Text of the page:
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Dropping Your Guard On The White House Lawn

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When John Mack was almost lured into enough of a false sense of security (or perhaps a conspiracy) to nearly disclose his plans to raise new equity* and pay back TARP money by CNBC's Erin Burnett we thought it might be curtains for the guy. We are also not sure how he could have lived with himself after making such a slip it in front of Lloyd's of Goldman. Our Bess Levin was (virtually) there to capture the moment:

Burnett: Let's talk've said you want to return it after the stress test, as early as you still want to do that?
Blankfein: We didn't say shit. TARP has never been permanent capital...we will return it, at some point, with interest.
Burnett: How 'bout you, Stanley?
Mack: We're in the same position...we can pay it back...we'll do it if our regulator wants us to.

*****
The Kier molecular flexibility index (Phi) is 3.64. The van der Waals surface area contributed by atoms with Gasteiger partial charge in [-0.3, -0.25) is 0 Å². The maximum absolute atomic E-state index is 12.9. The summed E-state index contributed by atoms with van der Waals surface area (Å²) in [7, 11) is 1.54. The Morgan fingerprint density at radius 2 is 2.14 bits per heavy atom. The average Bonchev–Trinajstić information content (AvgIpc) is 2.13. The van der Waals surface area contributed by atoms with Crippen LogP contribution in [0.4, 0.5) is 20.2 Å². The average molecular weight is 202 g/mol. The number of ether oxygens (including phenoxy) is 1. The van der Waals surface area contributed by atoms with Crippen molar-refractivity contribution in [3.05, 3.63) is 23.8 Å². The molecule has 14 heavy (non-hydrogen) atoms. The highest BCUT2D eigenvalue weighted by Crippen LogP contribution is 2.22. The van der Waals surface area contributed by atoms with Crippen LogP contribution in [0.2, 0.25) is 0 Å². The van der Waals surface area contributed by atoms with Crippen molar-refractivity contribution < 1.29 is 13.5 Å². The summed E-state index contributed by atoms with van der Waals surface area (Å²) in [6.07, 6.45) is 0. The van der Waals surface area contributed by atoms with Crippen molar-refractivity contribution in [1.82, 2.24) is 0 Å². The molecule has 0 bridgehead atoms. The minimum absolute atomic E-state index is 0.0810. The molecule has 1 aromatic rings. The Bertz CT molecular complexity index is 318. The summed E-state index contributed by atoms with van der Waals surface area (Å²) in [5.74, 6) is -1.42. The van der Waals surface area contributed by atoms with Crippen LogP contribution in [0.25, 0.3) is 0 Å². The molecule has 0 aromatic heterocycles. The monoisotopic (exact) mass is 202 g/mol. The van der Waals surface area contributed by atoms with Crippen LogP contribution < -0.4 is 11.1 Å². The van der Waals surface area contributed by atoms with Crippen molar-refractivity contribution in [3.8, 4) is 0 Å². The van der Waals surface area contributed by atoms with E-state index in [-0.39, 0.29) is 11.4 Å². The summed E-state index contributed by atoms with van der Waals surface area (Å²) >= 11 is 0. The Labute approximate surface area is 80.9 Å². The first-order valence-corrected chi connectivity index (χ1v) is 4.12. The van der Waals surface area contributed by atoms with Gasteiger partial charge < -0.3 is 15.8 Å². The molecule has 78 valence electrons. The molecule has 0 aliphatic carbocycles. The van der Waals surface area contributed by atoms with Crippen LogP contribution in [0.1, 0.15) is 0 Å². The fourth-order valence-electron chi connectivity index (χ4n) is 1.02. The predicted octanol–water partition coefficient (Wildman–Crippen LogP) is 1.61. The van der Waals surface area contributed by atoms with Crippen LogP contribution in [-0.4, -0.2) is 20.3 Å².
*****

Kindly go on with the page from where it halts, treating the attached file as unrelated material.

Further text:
Burnett: Okay, more about TARP. If you give the money back, and something catastrophic happens again, and you need the money will you--
Mack: Erin, stop. This was not what the meeting was about. We talked about what are we going to do, how are we going to do it, what are the issues.
Burnett: Your stock is high again...are you going to raise equity?
Blankfein: We'll be talking to our regulators.
Mack: I need to talk to my board first. As much as I like CNBC, I'm really not going to go there.

Yes, yes. Everything is fine. And how dare you ask that question, you little minx. You'll never work in this town again! (Phew, that was close). Oh, wait:

Morgan Stanley Chief Executive Officer John J. Mack, who will run the largest broker-dealer when the acquisition of Smith Barney from Citigroup Inc. is completed later this year, told employees in a nationwide conference call yesterday that 2009 will be "a difficult year," mostly because of so many toxic debts that have yet to be cleansed from the bank's holdings. Among the 529 financial institutions that received loans from American taxpayers, according to data compiled by Bloomberg, Morgan Stanley isn't yet prepared to pay back the $10 billion it received from the U.S. Treasury in October.

Earlier: Coffee Klatsch With Mack and Blankfein
Mack Warns Morgan Stanley of 'Difficult Year' in 2009 [Bloomberg]
* Not that there are now or will be any such plans or that such plans are or are not being considered or that said plans exist or could ever be said to have existed.